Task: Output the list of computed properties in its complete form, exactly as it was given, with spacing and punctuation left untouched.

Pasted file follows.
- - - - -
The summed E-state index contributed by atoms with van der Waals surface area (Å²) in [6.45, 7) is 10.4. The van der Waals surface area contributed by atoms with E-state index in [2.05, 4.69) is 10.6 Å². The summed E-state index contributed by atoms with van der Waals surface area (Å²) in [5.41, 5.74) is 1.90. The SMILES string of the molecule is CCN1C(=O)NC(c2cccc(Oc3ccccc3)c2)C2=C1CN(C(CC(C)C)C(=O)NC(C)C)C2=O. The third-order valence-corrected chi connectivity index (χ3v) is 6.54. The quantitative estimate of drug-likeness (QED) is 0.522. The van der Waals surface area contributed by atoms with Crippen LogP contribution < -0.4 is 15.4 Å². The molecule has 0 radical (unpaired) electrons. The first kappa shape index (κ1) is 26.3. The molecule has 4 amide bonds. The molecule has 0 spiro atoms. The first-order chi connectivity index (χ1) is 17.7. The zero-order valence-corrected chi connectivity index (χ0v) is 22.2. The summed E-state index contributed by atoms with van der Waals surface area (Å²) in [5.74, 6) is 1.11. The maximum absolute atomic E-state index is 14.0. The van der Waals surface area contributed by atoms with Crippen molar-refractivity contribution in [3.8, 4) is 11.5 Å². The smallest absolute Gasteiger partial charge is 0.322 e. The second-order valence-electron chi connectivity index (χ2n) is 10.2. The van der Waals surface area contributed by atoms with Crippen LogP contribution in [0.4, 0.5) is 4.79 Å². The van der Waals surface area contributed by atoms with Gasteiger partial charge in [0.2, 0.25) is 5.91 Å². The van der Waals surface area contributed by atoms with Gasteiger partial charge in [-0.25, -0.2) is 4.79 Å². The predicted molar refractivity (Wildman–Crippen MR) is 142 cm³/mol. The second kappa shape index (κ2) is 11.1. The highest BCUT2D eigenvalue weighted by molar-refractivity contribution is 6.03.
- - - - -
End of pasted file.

The summed E-state index contributed by atoms with van der Waals surface area (Å²) in [6.45, 7) is 10.4. The van der Waals surface area contributed by atoms with E-state index in [2.05, 4.69) is 10.6 Å². The summed E-state index contributed by atoms with van der Waals surface area (Å²) in [5.41, 5.74) is 1.90. The SMILES string of the molecule is CCN1C(=O)NC(c2cccc(Oc3ccccc3)c2)C2=C1CN(C(CC(C)C)C(=O)NC(C)C)C2=O. The third-order valence-corrected chi connectivity index (χ3v) is 6.54. The quantitative estimate of drug-likeness (QED) is 0.522. The van der Waals surface area contributed by atoms with Crippen LogP contribution < -0.4 is 15.4 Å². The molecule has 0 radical (unpaired) electrons. The first kappa shape index (κ1) is 26.3. The molecule has 4 amide bonds. The molecule has 0 spiro atoms. The first-order chi connectivity index (χ1) is 17.7. The zero-order valence-corrected chi connectivity index (χ0v) is 22.2. The summed E-state index contributed by atoms with van der Waals surface area (Å²) in [5.74, 6) is 1.11. The maximum absolute atomic E-state index is 14.0. The van der Waals surface area contributed by atoms with Crippen molar-refractivity contribution in [3.8, 4) is 11.5 Å². The smallest absolute Gasteiger partial charge is 0.322 e. The second-order valence-electron chi connectivity index (χ2n) is 10.2. The van der Waals surface area contributed by atoms with Crippen LogP contribution in [0.4, 0.5) is 4.79 Å². The van der Waals surface area contributed by atoms with Gasteiger partial charge in [0.2, 0.25) is 5.91 Å². The van der Waals surface area contributed by atoms with Gasteiger partial charge in [-0.25, -0.2) is 4.79 Å². The predicted molar refractivity (Wildman–Crippen MR) is 142 cm³/mol. The second kappa shape index (κ2) is 11.1. The highest BCUT2D eigenvalue weighted by molar-refractivity contribution is 6.03.